How our journey started

by | Apr 23, 2021 | 0 comments

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We have three children. Our oldest has never had any struggles when it comes to learning. He is in advanced classes in english, language arts, and math. He started reading in preschool and just continued to advance. Our middle child, our daughter, isn’t the same.

When she was in kindergarten, she was placed into high ability groups for english/language arts because of her comprehension. She could retell every part of a story that was read to her. In first grade, she struggled with sight words. We tried everything and she just couldn’t get them. One day she would seem to have them and the next it was like they were all new words to her. It was frustrating for her and us.

In our school system, the testing in kindergarten and first grade is read to you and then at second grade, the student has to read it themselves. When our daughter took this test at the beginning of second grade, she scored incredibly low. She was placed in an intervention group. At home, we were struggling with her homework every night…reading for 20 minutes. It was torture for her and us.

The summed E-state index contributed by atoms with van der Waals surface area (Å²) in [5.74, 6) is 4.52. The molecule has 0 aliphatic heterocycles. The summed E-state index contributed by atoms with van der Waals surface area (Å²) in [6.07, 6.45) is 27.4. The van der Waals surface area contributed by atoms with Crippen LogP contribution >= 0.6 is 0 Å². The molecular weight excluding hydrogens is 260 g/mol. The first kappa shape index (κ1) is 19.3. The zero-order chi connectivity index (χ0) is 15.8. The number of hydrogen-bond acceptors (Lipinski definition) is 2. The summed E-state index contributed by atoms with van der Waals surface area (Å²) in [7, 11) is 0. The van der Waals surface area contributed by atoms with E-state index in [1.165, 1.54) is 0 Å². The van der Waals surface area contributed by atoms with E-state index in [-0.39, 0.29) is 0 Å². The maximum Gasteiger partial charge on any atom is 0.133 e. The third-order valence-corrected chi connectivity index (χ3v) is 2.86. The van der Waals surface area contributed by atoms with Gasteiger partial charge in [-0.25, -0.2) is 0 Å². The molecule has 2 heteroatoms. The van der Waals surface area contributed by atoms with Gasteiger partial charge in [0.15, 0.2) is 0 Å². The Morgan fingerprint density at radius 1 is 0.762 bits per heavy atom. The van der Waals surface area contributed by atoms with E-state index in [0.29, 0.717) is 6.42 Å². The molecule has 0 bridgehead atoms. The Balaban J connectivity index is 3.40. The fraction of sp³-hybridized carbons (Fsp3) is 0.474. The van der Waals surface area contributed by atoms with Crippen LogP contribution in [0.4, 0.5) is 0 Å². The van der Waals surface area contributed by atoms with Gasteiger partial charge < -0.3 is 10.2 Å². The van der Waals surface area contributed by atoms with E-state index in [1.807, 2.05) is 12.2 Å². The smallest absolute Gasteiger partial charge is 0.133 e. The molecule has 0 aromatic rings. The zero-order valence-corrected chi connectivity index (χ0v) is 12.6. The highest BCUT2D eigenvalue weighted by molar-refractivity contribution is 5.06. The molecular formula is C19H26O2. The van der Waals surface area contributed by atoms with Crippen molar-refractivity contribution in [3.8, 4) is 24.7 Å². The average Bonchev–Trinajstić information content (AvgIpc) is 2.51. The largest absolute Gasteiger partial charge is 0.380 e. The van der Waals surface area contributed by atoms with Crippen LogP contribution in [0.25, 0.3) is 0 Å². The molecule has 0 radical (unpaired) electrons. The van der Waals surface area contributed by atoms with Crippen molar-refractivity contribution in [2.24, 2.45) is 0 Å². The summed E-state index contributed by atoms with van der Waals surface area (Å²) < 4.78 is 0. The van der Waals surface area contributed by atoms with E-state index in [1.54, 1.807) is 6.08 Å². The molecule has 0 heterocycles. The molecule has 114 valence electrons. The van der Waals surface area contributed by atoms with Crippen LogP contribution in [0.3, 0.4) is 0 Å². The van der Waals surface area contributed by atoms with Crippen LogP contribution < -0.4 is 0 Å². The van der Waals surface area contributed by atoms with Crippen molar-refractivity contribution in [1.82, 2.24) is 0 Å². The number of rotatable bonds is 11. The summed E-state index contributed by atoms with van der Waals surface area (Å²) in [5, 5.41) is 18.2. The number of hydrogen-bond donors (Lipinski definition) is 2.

Shortly before this, my nephew had been diagnosed with dyslexia and my sister had told me that the statistic was 1 in 5 people are dyslexic and that it is hereditary. This started me thinking, “maybe she is dyslexic”. I mentioned this thought to her teacher at the time and her teacher thought it could be a possibility. My husband and I decided to ask the school to test her.

In Indiana, where we live, the state had just passed a law that starting the next year all kindergarten through second grade students needed to be screened for dyslexia. The school system asked if we would be willing to let our daughter take all the state recommended screeners so we could see if she is dyslexic and what screeners they would like to use next year for students. This would give her a 504 plan with accommodations and help them be ready for next year. We talked to some people we knew that were special education teachers, dyslexia tutors, high ability teachers (because she was still in high ability as well), etc. We felt like this was the best option for us and her. She spent a couple hours a couple days doing all the screeners.

She met the characteristics for dyslexia and particularly struggles with phonemic awareness (sounds of letters and syllables). We were grateful to finally understand why she was struggling. Then our journey into learning about dyslexia began…

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